Obviously, this system becomes more and more of a tax increase as income goes up. Marginal tax in Virginia for a couple filing jointly with each person making $25,000 is 13.9% federal, 14.2% FICA, and 5.3% state, or 33.4% (the couple’s total liability under my system will be 27%, down from 31.6% right now). But even at $92,000, it’s 37.5% in my system compared with 35.6% in the current one.

If raising taxes on households making above $85,000-90,000 is too onerous, there’s a way out. Note that the assumption about corporate/dividend and capital gains taxes is that individual income is taxes at 60% in the highest bracket. The top quintile’s average income is just short of $150,000/year, so hiking its tax burden by 10% nets the government $6,000 per top quintile household, or $1,200 per household, or 2% of all taxes.

2% seems low, but it allows any of a) getting rid of the debt faster, b) spending more on social security, c) having a few deductions, or d) reducing every taxpaying household’s tax burden by $1,600, or equivalently raising the income tax threshold to $26,250. The tax hike at the top makes the break-even point the same as in a pure 0/50% system, but it cuts the taxes of people in the middle three quintiles more.

In either case, although the marginal tax hike seems huge, in fact it’s a tax cut for 80% of the population, which, incidentally, makes it more politically feasible than the spending increases. In fact if the FICA cap is lifted first, the plan will be an income tax cut on almost everyone; going by Massachusetts tax rates, which are actually relatively low at the top, lifting the FICA cap will increase the rich’s marginal income tax to 51.3% of employment cost.

Given that, you may ask yourself how this plan is revenue-positive. The answer is that in the real world, the rich pay the lower of the two rates available to them, income and corporate/dividend. Big businesses take care of their own, and small business owners can choose how to compensate themselves. Not coincidentally, in the 1950s, when corporate taxes were higher, the US collected 5-6% of its GDP in corporate tax revenues. In addition, the gas tax raises 5% of GDP, which is the same as a sales tax of about 7.5%, higher than most states’ sales taxes.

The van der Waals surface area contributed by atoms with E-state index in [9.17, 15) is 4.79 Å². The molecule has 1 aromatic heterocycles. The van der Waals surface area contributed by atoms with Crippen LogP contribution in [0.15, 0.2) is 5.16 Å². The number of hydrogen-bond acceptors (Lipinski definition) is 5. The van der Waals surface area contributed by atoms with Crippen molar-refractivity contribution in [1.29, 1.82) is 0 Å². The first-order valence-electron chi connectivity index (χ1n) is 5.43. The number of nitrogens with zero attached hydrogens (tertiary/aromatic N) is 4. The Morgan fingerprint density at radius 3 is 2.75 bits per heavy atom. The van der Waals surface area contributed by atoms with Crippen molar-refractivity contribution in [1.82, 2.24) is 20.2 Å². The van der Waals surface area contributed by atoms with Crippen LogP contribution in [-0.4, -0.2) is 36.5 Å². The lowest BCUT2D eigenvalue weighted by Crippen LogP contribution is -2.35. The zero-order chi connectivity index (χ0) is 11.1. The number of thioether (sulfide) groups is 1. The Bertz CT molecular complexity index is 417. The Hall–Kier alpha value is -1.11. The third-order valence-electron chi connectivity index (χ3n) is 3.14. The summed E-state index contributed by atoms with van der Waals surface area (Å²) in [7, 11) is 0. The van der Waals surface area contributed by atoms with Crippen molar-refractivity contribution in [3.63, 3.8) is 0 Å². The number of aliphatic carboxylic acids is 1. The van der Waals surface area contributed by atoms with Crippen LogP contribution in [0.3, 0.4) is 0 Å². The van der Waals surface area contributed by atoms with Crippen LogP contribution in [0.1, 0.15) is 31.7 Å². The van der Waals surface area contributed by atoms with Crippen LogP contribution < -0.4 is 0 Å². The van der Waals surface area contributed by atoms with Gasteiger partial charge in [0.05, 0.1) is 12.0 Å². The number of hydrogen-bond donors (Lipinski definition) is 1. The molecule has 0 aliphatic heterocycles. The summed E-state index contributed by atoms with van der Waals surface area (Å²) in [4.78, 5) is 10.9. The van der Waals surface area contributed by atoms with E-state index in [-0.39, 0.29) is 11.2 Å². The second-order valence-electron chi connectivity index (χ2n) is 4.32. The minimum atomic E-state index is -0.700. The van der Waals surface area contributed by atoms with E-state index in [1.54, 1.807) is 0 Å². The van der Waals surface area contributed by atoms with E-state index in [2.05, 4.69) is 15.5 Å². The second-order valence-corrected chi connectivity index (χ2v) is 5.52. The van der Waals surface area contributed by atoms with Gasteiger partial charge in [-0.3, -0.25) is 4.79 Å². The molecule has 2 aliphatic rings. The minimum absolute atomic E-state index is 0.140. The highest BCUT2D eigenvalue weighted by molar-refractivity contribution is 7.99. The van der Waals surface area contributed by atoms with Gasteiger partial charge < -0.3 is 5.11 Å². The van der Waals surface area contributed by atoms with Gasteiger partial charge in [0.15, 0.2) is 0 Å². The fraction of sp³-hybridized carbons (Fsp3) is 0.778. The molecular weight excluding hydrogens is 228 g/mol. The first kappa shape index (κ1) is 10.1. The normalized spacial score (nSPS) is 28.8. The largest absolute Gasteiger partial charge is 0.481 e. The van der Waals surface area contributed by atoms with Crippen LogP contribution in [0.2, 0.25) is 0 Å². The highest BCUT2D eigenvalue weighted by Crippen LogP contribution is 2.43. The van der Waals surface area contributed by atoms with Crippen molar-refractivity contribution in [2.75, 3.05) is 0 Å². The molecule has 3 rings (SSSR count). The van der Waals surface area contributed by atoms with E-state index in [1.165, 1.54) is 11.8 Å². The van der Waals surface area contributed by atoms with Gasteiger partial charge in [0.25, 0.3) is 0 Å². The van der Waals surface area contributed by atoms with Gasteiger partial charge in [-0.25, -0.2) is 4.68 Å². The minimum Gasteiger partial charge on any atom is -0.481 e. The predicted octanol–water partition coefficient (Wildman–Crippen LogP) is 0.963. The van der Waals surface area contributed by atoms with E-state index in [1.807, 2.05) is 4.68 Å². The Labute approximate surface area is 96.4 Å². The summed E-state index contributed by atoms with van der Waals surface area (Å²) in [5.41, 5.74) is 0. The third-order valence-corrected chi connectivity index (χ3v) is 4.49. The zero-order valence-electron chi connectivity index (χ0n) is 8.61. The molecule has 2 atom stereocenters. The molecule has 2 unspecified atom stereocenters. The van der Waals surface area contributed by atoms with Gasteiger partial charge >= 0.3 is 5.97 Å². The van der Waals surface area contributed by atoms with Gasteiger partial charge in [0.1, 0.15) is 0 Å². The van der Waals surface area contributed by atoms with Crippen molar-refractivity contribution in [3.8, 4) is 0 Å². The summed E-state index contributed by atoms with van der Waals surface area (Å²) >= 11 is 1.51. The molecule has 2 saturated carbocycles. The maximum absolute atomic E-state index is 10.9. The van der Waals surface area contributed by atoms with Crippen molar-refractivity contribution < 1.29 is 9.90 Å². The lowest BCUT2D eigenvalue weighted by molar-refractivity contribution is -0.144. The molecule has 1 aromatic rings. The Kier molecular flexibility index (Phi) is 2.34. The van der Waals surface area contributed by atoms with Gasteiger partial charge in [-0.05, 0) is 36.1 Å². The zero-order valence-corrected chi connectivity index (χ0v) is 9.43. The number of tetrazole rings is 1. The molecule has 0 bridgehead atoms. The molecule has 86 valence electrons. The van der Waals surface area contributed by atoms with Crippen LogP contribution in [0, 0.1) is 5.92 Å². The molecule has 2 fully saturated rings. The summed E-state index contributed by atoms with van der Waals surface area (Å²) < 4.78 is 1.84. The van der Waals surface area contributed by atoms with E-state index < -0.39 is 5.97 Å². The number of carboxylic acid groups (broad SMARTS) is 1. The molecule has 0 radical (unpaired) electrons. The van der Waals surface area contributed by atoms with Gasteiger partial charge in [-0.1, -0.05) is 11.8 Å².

More interestingly, the bracket nature of the current US income tax is such that after eliminating the FICA cap, my plan will be a tax cut on people making less than about $85-90,000, depending on the state, and on people in the current 35% bracket, which starts at $336,550; on the rest it will be a small tax increase.

But the most interesting thing about this exercise is that it tends to highlight how tax brackets are an unnecessary complication. To someone making $50,000 a year, it doesn’t matter if there’s a $20,000 exemption and 50% on everything about it, or an $15,000 exemption, a starting rate of 25% between $15,000 and $25,000, and 50% thereafter. The starting rate will raise more money from people making $15,000 to $25,000, and only from them, netting about $9 billion dollars, or 0.075% of GDP.

Also, the actual revenues are heavily dependent on the distribution of household size, which I ignored entirely. In this system the easiest thing to do is to determine a poverty rate for each size of household and then let the tax be 50% on anything above 150% of that rate, possibly with an increase to 60% at a fixed level, say $100,000/year.